In a Hotel Garden

In a Hotel Garden

Hardback

By (author) Gabriel Josipovici

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  • Publisher: Carcanet Press Ltd
  • Format: Hardback | 144 pages
  • Dimensions: 145mm x 223mm x 15mm | 312g
  • Publication date: 25 February 1993
  • Publication City/Country: Manchester
  • ISBN 10: 085635998X
  • ISBN 13: 9780856359989
  • Sales rank: 1,341,543

Product description

"In a Hotel Garden" is the strangest and most enigmatic of Gabriel Josipovici's many strange, enigmatic novels. On the surface it is a simple story of the growing obsession young Englishman with a Jewish woman he meets on holiday. Gradually it reveals itself as an exploration of power of memory and imagination, also raising vividly the question of how far it is possible for non-Jews to understand Jews, however intrigued by them they may be. In a haunting play of echoes the novel presents us not with hotel garden but two, embedded respectively in the stony landscape of Tuscany and in the forested mountains of Alto Adige; not one story of erotic obsession but two, played out in Italy in the 1920s, the other in present-day London. A great walk over a mountain in the Dolomites forms the mysterious centre of this book. Behind the story looms our dilemma of coming to terms with the destruction of European Jews.

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Author information

Gabriel Josipovici was born in Nice in 1940 of Russo-Italian, Romano-Levantine parents. He lived in Egypt from 1945 to 1956, when he came to Britain. He read English at St Edmund Hall, Oxford, graduating with a First in 1961. From 1963 to 1998 he taught at the University of Sussex. He is the author of sixteen novels, three volumes of short stories, eight critical works, and numerous stage and radio plays, and is a regular contributor to the Times Literary Supplement. His plays have been performed throughout Britain and on radio in Britain, France and Germany, and his work has been translated into the major European languages and Arabic. In 2001 he published A Life, a biographical memoir of his mother, the translator and poet Sacha Rabinovitch (London Magazine editions). His most recent works are Two Novels: 'After' and 'Making Mistakes' (Carcanet), What Ever Happened to Modernism? (Yale University Press) and Heart's Wings (Carcanet, 2010) Carcanet publish his novels and fictions Contre-Jour (1986), In the Fertile Land (1987), Steps (1990), The Big Glass (1991), In a Hotel Garden (1993) and Moo Pak (1995) and his essays Text and Voice (1993). His most recent novels are Goldberg: Variations (Carcanet, 2001) and Only Joking (Zweitausendeins, Germany, 2005). In 2006 Carcanet published a collection of his essays, The Singer on the Shore and his novel Everything Passes. Visit www.gabrieljosipovici.org for further information.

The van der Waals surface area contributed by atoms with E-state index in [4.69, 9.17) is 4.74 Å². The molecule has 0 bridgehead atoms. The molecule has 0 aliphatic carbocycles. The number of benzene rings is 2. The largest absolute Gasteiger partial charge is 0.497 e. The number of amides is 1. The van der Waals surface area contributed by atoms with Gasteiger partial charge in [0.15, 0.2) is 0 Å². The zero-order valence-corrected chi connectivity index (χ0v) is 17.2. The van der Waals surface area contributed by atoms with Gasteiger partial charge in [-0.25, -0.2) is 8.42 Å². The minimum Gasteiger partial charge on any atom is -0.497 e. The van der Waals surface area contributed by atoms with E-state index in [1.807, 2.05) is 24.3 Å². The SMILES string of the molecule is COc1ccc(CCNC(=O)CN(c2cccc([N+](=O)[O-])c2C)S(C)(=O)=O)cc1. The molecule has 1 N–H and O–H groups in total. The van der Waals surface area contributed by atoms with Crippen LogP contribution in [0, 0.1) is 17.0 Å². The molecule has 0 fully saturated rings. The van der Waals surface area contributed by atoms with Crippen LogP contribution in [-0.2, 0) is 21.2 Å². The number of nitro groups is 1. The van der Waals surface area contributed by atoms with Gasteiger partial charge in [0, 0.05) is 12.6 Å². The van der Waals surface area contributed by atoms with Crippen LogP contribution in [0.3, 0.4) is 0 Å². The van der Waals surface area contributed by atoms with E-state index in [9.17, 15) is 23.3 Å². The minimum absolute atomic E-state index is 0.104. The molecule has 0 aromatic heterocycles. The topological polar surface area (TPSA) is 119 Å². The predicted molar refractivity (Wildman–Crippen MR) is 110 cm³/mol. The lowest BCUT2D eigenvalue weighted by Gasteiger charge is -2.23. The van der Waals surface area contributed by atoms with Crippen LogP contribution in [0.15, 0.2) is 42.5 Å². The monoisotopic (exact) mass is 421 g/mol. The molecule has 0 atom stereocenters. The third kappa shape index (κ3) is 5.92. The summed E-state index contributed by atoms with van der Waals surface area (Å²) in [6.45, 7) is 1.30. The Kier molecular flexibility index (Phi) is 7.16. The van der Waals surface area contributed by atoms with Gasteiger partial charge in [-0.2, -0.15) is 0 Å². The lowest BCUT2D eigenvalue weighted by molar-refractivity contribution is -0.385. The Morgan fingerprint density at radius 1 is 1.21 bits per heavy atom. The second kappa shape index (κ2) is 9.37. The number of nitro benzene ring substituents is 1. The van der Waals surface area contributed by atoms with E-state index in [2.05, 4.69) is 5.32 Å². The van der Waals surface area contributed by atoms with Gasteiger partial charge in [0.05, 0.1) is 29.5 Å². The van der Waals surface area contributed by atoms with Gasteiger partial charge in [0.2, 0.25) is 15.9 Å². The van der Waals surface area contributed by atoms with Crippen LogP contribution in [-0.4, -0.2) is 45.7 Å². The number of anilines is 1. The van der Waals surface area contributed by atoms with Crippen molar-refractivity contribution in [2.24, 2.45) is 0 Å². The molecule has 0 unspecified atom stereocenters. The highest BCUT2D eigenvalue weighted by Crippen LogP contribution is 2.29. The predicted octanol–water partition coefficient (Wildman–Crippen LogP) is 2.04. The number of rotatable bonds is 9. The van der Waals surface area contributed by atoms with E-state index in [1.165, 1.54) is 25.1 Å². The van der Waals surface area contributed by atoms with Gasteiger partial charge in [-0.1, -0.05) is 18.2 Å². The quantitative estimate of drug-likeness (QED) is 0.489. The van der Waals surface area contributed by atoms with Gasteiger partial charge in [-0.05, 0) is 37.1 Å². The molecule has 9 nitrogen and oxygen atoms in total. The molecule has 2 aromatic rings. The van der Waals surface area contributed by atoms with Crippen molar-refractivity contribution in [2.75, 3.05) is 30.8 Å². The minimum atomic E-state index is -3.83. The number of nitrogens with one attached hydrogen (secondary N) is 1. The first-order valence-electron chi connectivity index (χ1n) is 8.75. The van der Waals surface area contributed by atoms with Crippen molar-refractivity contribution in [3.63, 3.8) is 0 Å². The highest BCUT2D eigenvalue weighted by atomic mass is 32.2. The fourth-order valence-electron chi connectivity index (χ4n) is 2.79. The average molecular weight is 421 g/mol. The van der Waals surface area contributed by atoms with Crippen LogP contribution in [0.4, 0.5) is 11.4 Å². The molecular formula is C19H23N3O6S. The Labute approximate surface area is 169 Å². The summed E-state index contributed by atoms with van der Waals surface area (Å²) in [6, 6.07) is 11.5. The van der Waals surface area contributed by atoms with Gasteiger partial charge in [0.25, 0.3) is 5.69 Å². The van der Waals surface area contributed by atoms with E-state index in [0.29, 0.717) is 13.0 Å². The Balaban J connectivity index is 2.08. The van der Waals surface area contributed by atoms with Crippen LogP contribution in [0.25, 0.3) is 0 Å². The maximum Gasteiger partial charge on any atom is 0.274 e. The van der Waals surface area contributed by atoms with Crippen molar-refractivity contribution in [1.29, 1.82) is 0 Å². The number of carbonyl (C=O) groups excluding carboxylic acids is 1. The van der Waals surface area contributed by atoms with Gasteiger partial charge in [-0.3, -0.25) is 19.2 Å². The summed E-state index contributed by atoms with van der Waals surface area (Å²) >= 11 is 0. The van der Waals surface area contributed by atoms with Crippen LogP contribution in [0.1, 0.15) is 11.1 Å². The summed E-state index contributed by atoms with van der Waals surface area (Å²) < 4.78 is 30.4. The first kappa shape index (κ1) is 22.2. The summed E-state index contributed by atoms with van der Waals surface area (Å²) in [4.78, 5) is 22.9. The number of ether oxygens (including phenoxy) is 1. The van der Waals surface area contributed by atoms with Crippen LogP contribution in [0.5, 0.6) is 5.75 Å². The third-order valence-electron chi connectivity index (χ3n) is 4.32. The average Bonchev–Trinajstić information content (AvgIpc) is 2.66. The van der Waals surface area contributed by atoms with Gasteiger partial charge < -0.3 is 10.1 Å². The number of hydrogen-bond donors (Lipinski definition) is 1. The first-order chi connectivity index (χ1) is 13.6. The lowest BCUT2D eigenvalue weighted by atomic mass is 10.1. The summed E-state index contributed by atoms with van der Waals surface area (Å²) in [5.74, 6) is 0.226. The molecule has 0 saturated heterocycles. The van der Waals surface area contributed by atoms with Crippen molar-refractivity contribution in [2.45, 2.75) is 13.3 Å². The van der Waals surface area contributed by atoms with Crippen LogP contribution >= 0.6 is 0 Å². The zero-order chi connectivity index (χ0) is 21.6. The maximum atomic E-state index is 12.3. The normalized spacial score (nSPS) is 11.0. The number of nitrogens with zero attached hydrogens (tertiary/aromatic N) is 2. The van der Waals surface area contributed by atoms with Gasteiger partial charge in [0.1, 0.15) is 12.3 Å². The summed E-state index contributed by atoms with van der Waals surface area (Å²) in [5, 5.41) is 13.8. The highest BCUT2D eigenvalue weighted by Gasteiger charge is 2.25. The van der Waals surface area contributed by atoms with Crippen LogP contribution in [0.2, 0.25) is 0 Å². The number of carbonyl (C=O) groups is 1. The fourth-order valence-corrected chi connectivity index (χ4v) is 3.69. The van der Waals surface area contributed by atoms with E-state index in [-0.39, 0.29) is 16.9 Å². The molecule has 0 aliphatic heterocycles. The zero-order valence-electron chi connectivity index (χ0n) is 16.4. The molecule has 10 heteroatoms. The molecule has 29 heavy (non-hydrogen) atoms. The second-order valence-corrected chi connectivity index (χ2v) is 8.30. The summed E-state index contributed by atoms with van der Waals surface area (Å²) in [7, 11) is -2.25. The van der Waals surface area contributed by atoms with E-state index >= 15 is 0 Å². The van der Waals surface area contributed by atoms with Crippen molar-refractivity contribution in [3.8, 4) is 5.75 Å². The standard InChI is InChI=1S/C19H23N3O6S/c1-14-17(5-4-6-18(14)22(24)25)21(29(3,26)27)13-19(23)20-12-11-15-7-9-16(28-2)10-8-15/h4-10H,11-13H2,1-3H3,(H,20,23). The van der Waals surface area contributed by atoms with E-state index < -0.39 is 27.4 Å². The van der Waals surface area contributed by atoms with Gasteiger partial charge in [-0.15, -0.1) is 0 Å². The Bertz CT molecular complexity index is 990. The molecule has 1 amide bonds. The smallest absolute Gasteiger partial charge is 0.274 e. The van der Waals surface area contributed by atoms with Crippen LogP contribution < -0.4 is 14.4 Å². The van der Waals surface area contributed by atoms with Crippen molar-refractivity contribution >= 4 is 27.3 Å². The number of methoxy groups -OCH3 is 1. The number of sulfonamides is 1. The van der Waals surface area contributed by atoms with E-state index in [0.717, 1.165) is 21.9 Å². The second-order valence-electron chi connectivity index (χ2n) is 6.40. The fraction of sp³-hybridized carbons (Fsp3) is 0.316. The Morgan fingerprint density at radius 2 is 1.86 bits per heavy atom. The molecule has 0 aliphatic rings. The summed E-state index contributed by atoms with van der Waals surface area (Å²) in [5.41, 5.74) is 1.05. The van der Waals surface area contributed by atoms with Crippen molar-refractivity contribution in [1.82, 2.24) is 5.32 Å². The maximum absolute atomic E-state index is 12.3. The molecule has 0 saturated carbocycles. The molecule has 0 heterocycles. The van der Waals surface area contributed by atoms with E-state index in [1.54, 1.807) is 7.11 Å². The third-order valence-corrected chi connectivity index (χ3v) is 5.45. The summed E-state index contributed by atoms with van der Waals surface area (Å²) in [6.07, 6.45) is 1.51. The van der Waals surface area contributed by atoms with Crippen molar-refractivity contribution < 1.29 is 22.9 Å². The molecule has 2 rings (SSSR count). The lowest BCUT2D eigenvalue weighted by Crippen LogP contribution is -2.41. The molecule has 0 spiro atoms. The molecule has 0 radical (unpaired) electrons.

Editorial reviews

Published widely in England though less known here, Josipovici (Contre-Jour, 1986) offers a fine little book that's imitative but often lovely indeed. Vacationing in Italy with his rather disagreeable girlfriend, a young Englishman meets a second woman, also vacationing, who's much more interesting than the first. Falling into conversation one day after the next - and even going on a day's hike with her - he bit by bit, with a measured gradualness worthy of Henry James, elicits the woman's story from her. It's a story, too, with the aura and subtlety of James: the woman's grandmother once, in the garden of a hotel in Siena, spent a day talking passionately with an unmarried young man whom she never saw again and whose entire family was later destroyed by the Nazis; the woman herself, years afterward, visits Siena for the purpose simply of finding and seeing that garden. Even after the story (that's all there is to it) is out in the open, its meaning may not be; meeting again with the woman back in England, the young Englishman still isn't sure what either the woman or the story means ("What's meaningful?" she asks him at one point, in a perfect, hyper-Jamesian touch). Talking about it with friends (Rick and Francesca, a married couple) over dinner doesn't help much, and at story's end, as at its framed beginning, neither the young man nor the reader knows whether he'll call the woman again, whether he'll see her, or whether she wants him to. Familiar themes; Katherine Mansfield-esqe lucidities of domestic detail; dialogue and tone often of purest Hemingway ("I am trying, she said. It isn't easy. He was silent. I have to get ready for lunch, she said. Yes, he said"): it all adds up, in the skillful Josipovici's hands, to a brief, indisputably charming, single-evening's pleasure. (Kirkus Reviews)